These are just seven strategy stairways to use The Poetry of Everyday Life in your rigorous teaching and learning.    Sometimes in taking the road to rigorous literacy less travelled with Chromebooks to document and create a path of visual, audio, spoken, and written concrete digital footprints, teachers and students can arrive at their destination ahead of the rest and willing to continue on the open road of deep listening and making life constructs.

So it’s okay to look up and smell the roses, and maybe not just during the month of April!!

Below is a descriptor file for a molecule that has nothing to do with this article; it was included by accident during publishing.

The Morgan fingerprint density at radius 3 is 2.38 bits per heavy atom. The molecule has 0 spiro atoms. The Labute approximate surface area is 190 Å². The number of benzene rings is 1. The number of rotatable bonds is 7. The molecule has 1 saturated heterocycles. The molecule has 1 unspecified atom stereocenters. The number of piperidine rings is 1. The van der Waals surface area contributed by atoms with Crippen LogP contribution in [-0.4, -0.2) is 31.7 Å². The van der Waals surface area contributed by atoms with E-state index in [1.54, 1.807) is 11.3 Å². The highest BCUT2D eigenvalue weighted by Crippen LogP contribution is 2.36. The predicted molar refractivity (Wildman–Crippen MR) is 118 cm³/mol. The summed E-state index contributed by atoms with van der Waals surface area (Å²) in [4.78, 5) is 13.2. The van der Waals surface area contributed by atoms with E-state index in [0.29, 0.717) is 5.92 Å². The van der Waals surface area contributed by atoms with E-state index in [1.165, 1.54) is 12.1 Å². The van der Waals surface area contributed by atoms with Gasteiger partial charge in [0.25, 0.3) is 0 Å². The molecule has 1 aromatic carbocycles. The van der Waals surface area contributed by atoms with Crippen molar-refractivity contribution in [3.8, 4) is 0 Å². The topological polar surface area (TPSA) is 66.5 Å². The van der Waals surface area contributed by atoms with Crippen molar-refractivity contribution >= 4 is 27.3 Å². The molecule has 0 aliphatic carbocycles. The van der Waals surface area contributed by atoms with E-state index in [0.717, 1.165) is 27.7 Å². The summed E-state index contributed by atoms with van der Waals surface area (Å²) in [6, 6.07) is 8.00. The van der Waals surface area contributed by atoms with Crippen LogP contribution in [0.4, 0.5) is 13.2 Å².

Steve Zeitlin, (2016). The Poetry of Everyday Life. New York: Cornell Press.

Dr. Rose Reissman,

Academic and Grant Funding Director for Sector 5

About Sector 5,

Sector 5, Inc. (OTCQB: SFIV), is a Proud American Corporation, that sells, manufactures and develops new innovative consumer electronics under Sector 5 and other brands. The Company markets its partnership with Google approved Chromebooks to educational organizations, other B2B and B2C sales channels, with retail sales on Amazon. It is in development of several new products to serve the educational, business and retail markets. Follow the company on http://www.twitter.com/sectorfiveinc and http://www.facebook.com/sect5 and find further information at http://www.sector-five.com. For Sector 5’s Forward Looking Statements, click here.

CONTACT: contact@sector-five.com